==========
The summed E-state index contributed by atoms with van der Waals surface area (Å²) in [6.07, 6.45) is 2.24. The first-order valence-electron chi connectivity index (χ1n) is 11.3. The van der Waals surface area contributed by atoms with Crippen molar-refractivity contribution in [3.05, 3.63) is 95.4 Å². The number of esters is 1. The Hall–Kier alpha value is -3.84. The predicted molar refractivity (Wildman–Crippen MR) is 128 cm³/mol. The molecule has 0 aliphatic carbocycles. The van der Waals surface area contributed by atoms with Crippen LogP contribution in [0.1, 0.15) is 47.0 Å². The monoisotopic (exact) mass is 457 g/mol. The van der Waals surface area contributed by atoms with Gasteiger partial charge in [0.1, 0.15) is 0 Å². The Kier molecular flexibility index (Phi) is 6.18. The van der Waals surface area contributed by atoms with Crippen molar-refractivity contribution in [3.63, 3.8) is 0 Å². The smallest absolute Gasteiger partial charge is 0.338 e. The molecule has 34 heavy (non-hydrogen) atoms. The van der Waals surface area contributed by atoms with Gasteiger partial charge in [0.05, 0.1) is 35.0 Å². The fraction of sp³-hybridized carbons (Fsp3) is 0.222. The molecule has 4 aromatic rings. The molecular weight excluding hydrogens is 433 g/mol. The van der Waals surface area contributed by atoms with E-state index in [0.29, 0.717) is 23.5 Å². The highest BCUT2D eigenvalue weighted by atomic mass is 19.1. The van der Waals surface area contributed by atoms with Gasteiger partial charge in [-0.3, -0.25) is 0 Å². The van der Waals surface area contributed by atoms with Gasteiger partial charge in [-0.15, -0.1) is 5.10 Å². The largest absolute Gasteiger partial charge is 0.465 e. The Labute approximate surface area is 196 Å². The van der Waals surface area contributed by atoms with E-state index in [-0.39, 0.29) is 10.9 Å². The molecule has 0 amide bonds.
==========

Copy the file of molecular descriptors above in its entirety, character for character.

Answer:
The summed E-state index contributed by atoms with van der Waals surface area (Å²) in [6.07, 6.45) is 2.24. The first-order valence-electron chi connectivity index (χ1n) is 11.3. The van der Waals surface area contributed by atoms with Crippen molar-refractivity contribution in [3.05, 3.63) is 95.4 Å². The number of esters is 1. The Hall–Kier alpha value is -3.84. The predicted molar refractivity (Wildman–Crippen MR) is 128 cm³/mol. The molecule has 0 aliphatic carbocycles. The van der Waals surface area contributed by atoms with Crippen LogP contribution in [0.1, 0.15) is 47.0 Å². The monoisotopic (exact) mass is 457 g/mol. The van der Waals surface area contributed by atoms with Gasteiger partial charge in [0.1, 0.15) is 0 Å². The Kier molecular flexibility index (Phi) is 6.18. The van der Waals surface area contributed by atoms with Crippen molar-refractivity contribution in [3.63, 3.8) is 0 Å². The smallest absolute Gasteiger partial charge is 0.338 e. The molecule has 34 heavy (non-hydrogen) atoms. The van der Waals surface area contributed by atoms with Gasteiger partial charge in [0.05, 0.1) is 35.0 Å². The fraction of sp³-hybridized carbons (Fsp3) is 0.222. The molecule has 4 aromatic rings. The molecular weight excluding hydrogens is 433 g/mol. The van der Waals surface area contributed by atoms with E-state index in [0.29, 0.717) is 23.5 Å². The highest BCUT2D eigenvalue weighted by atomic mass is 19.1. The van der Waals surface area contributed by atoms with Gasteiger partial charge in [-0.3, -0.25) is 0 Å². The van der Waals surface area contributed by atoms with Gasteiger partial charge in [-0.15, -0.1) is 5.10 Å². The largest absolute Gasteiger partial charge is 0.465 e. The Labute approximate surface area is 196 Å². The van der Waals surface area contributed by atoms with E-state index in [-0.39, 0.29) is 10.9 Å². The molecule has 0 amide bonds.